In the case of the spread of the "Coronavirus", the South Korean government seems to have behaved with a certain lightness by blocking entry from China with great delay and only when the epidemic had already spread everywhere. Probably, in order to divert public attention from that failure, an attempt was made to mix, in a false alchemy, the objective truth with the political needs of the moment (in South Korea political elections are approaching on April 15), identifying in the church of "Shincheonji", a "scapegoat".
In the information disseminated by many South Korean media, the truth of the facts and the reconstruction of the events seem to clash with an almost insurmountable wall of disinformation aimed at delegitimizing any other autonomous and independent opinion
From this point of view, Professor Massimo Introvigne did well, in his "Newsletter of CESNUR" on February 28 (published here also by FOB), to denounce the defamatory campaign against the church of "Shincheonji" underway in South Korea. As Introvigne writes, "Shincheonji", which in recent years had experienced an extraordinary expansion in Korea, has long been attacked by some politicians and members of other religious groups and has become an excellent "scapegoat" on which to lay the blame for the spread of the "Coronavirus". What better plague spreaders if not the members of a movement considered a "dangerous cult", an "apocalyptic cult" and famous for its secrecy in disclosing the names of its affiliates.
So, instead of being self-critical for not having immediately closed the borders and blocked the entry from China since the first news of the contagion, some members of the South Korean government and politicians close to rival religious groups, through the regime's media, have accused the members of "Shincheonji" of having infected the citizens of Daegu (one of the headquarters of the movement) on their return from a trip to Wuhan, China, where they had gone for the opening of a church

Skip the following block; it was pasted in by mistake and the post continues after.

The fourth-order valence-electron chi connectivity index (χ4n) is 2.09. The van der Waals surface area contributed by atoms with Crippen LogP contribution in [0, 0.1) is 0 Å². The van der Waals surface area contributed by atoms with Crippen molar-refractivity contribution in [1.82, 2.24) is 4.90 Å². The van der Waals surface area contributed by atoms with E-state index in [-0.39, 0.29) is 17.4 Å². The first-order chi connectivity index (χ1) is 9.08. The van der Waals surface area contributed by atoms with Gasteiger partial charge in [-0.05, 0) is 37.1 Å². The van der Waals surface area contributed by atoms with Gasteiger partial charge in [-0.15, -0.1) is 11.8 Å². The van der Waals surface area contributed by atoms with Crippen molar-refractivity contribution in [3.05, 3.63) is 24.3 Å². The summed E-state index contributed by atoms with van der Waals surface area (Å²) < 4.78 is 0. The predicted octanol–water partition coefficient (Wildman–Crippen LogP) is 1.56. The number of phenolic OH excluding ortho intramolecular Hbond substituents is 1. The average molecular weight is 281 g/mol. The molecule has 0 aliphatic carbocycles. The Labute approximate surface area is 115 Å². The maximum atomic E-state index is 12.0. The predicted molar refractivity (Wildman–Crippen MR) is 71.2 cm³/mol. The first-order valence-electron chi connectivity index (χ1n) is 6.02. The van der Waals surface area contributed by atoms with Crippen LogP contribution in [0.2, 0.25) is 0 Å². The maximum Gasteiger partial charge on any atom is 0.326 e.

I recall that Daegu is three hundred kilometers southwest of Seoul and that the Chinese city of Wuhan is the place from which the "Coronavirus" has spread. The contagion is said to have occurred because some members of the movement (including a 61-year-old woman called "patient 31" and described as a real plague spreader) carried out their religious services without any protection (masks and gloves) and without warning the citizens of Daegu that they were ill. The news that one or more of the followers of "Shincheonji" were the plague spreaders bounced all over East Asia (the South China Morning Post, an English-language daily newspaper in Hong Kong, reported on February 27/28/29). Then, with a technique of disinformation dear to a certain type of journalism, in South Korea, interviews with ex-followers of the religious movement (only those who agreed in condemning the "Shincheonji") and some relatives of members of that Church (unhappy that their loved ones were devoted to that faith) were multiplied.
Some articles in the South China Morning Post (reporting news from South Korean newspapers and online sites) describe well how today "Shincheonji" is flooded with accusations coming from all sides, from different groups and individuals. And all the accusations, regardless of the reasons that generated them, invariably end up presenting that religious movement as a dark and disturbing plot. Also according to the South China Morning Post, an online post detailed the group's alleged plans to infiltrate other churches and religious movements in order to destroy them from within. And a pastor of one of these churches is said to have learned from an "informant who is a member of Shincheonji that the leaders of that movement had given orders to spread the Coronavirus to other religious groups" (South China Morning Post, 28/02/2020, "Coronavirus: In South Korea, mounting anger over Shincheonji Church"). In short, the news that some members of the "Shincheonji" would go incognito to visit the churches of other religious movements to spread the contagion has made the rounds of the web in South Korea and even if it is only a rumor without any foundation has become a real fact.